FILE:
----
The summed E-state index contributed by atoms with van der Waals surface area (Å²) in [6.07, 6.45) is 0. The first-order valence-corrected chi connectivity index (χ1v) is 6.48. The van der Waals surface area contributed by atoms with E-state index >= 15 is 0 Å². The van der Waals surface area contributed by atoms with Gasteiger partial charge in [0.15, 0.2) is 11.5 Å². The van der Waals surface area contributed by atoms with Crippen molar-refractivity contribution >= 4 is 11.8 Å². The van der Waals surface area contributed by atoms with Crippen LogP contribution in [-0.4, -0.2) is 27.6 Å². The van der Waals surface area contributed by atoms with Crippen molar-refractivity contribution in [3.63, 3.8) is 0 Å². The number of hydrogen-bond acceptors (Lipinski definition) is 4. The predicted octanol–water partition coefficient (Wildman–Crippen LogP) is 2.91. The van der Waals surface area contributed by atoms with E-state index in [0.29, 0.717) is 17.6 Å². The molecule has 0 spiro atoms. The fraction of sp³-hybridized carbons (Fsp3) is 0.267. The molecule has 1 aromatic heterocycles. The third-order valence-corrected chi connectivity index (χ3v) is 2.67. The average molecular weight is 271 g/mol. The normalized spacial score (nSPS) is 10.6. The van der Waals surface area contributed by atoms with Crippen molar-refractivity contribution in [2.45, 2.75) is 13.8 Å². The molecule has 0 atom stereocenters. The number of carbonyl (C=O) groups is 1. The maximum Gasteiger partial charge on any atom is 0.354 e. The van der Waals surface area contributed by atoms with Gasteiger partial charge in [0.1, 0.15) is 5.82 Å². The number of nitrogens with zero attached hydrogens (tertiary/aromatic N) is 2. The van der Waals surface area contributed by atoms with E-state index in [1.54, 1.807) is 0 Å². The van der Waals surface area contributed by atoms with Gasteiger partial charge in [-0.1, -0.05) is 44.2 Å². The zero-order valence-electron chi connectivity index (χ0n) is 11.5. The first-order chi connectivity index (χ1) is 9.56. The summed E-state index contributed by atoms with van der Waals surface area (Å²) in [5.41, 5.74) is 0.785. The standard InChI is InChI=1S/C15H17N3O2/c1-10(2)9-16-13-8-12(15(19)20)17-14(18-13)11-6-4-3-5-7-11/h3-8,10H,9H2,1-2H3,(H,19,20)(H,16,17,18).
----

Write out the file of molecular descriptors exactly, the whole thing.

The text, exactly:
The summed E-state index contributed by atoms with van der Waals surface area (Å²) in [6.07, 6.45) is 0. The first-order valence-corrected chi connectivity index (χ1v) is 6.48. The van der Waals surface area contributed by atoms with E-state index >= 15 is 0 Å². The van der Waals surface area contributed by atoms with Gasteiger partial charge in [0.15, 0.2) is 11.5 Å². The van der Waals surface area contributed by atoms with Crippen molar-refractivity contribution >= 4 is 11.8 Å². The van der Waals surface area contributed by atoms with Crippen LogP contribution in [-0.4, -0.2) is 27.6 Å². The van der Waals surface area contributed by atoms with Crippen molar-refractivity contribution in [3.63, 3.8) is 0 Å². The number of hydrogen-bond acceptors (Lipinski definition) is 4. The predicted octanol–water partition coefficient (Wildman–Crippen LogP) is 2.91. The van der Waals surface area contributed by atoms with E-state index in [0.29, 0.717) is 17.6 Å². The molecule has 0 spiro atoms. The fraction of sp³-hybridized carbons (Fsp3) is 0.267. The molecule has 1 aromatic heterocycles. The third-order valence-corrected chi connectivity index (χ3v) is 2.67. The average molecular weight is 271 g/mol. The normalized spacial score (nSPS) is 10.6. The van der Waals surface area contributed by atoms with Crippen molar-refractivity contribution in [2.45, 2.75) is 13.8 Å². The molecule has 0 atom stereocenters. The number of carbonyl (C=O) groups is 1. The maximum Gasteiger partial charge on any atom is 0.354 e. The van der Waals surface area contributed by atoms with Gasteiger partial charge in [0.1, 0.15) is 5.82 Å². The number of nitrogens with zero attached hydrogens (tertiary/aromatic N) is 2. The van der Waals surface area contributed by atoms with E-state index in [1.54, 1.807) is 0 Å². The van der Waals surface area contributed by atoms with Gasteiger partial charge in [-0.1, -0.05) is 44.2 Å². The zero-order valence-electron chi connectivity index (χ0n) is 11.5. The first-order chi connectivity index (χ1) is 9.56. The summed E-state index contributed by atoms with van der Waals surface area (Å²) in [5.41, 5.74) is 0.785. The standard InChI is InChI=1S/C15H17N3O2/c1-10(2)9-16-13-8-12(15(19)20)17-14(18-13)11-6-4-3-5-7-11/h3-8,10H,9H2,1-2H3,(H,19,20)(H,16,17,18).